August 16, 2005

WR ≠ PB

An athletics quiz: when is a world record not a personal best?

The answer is: in the pole vault, very often.

At the recently-completed world athletic championships in Helsinki, Russian superstar Yelena Isinbayeva broke the world record in the women's pole vault, jumping 5.01 metres.

Breaking the world record is nothing new to Isinbayeva, of course. Here's a list (source) of her world-record outdoor vaults:

Table 1 — Yelena Isinbayeva's World Record Vaults (Outdoors)
DateRecord VaultPrevious Record
2003 JUL 074.82 m4.81 m
2004 JUN 274.87 m4.83 m
2004 JUL 254.89 m4.88 m
2004 JUL 304.90 m4.89 m
2004 AUG 244.91 m4.90 m
2004 SEP 034.92 m4.91 m
2005 JUL 054.93 m4.92 m
2005 JUL 164.95 m4.93 m
2005 JUL 225.00 m4.95 m
2005 AUG 125.01 m5.00 m

As you would expect from such a dominant performer, Isinbayeva also holds the indoor world record in the pole vault at 4.89 metres. She's been making the same kind of progress there (source):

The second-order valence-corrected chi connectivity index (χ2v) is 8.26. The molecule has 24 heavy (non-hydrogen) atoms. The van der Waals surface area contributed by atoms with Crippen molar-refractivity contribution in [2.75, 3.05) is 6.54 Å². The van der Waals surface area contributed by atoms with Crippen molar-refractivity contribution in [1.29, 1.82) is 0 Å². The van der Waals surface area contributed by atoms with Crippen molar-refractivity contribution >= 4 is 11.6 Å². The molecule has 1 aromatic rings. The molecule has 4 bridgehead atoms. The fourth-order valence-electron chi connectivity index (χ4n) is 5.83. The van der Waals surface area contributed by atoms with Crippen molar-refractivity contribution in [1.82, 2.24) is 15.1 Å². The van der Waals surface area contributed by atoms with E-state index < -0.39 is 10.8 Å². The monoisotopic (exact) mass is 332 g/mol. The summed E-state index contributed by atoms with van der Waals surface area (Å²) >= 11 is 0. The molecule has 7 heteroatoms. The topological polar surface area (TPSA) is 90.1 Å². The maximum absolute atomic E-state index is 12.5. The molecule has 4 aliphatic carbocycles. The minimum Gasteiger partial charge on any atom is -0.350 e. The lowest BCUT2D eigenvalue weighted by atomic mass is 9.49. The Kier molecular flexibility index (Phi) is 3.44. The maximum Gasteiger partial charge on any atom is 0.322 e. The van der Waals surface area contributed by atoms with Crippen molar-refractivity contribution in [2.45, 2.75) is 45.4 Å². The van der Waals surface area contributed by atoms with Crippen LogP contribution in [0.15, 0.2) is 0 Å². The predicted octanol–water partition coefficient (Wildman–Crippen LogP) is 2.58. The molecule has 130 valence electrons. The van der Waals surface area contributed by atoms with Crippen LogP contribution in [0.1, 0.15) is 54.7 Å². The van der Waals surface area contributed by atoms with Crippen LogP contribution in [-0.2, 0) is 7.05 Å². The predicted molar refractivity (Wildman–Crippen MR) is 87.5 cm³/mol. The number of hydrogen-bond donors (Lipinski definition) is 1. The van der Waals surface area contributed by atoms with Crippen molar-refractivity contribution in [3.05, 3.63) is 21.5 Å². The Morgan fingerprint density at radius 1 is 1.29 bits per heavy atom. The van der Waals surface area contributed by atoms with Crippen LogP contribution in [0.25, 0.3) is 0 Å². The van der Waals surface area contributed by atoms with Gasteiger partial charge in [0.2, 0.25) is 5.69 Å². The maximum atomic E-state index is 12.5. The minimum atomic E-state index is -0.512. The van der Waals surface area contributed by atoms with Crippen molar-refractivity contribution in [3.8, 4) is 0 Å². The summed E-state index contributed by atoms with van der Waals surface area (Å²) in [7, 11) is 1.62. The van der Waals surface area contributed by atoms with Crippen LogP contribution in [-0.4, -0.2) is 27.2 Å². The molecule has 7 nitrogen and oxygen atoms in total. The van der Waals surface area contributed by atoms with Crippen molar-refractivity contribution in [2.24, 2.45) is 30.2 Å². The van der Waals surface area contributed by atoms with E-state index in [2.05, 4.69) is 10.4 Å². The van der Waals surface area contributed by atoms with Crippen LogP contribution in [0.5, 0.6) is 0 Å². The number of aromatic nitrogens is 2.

Table 2 — Yelena Isinbayeva's World Record Vaults (Indoors)
DateRecord VaultPrevious Record
2004 FEB 154.83 m4.81 m
2004 MAR 064.86 m4.85 m
2005 FEB 124.87 m4.86 m
2005 FEB 184.88 m4.87 m
2005 FEB 264.89 m4.88 m
2005 MAR 064.90 m4.89 m

You don't have to be an expert to see that Isinbayeva is only toying with the world record. This past winter she broke the world indoor record four times in as many weekends, each time by exactly one centimetre. She's held the outdoor record for about a year, and has raised the record by 12 cm in eight very small steps. The only way you can break the world record with this kind of regularity is if you are still well below your maximum capacity.

So why would an athlete do that? Since she had already secured the world championship, why didn't Isinbayeva ask for the bar to be set at 5.15 in her final attempt in Helsinki, so that she could have a true test of her ability? The answer is very simple: breaking the world record is worth a lot of money for Yelena Isinbayeva.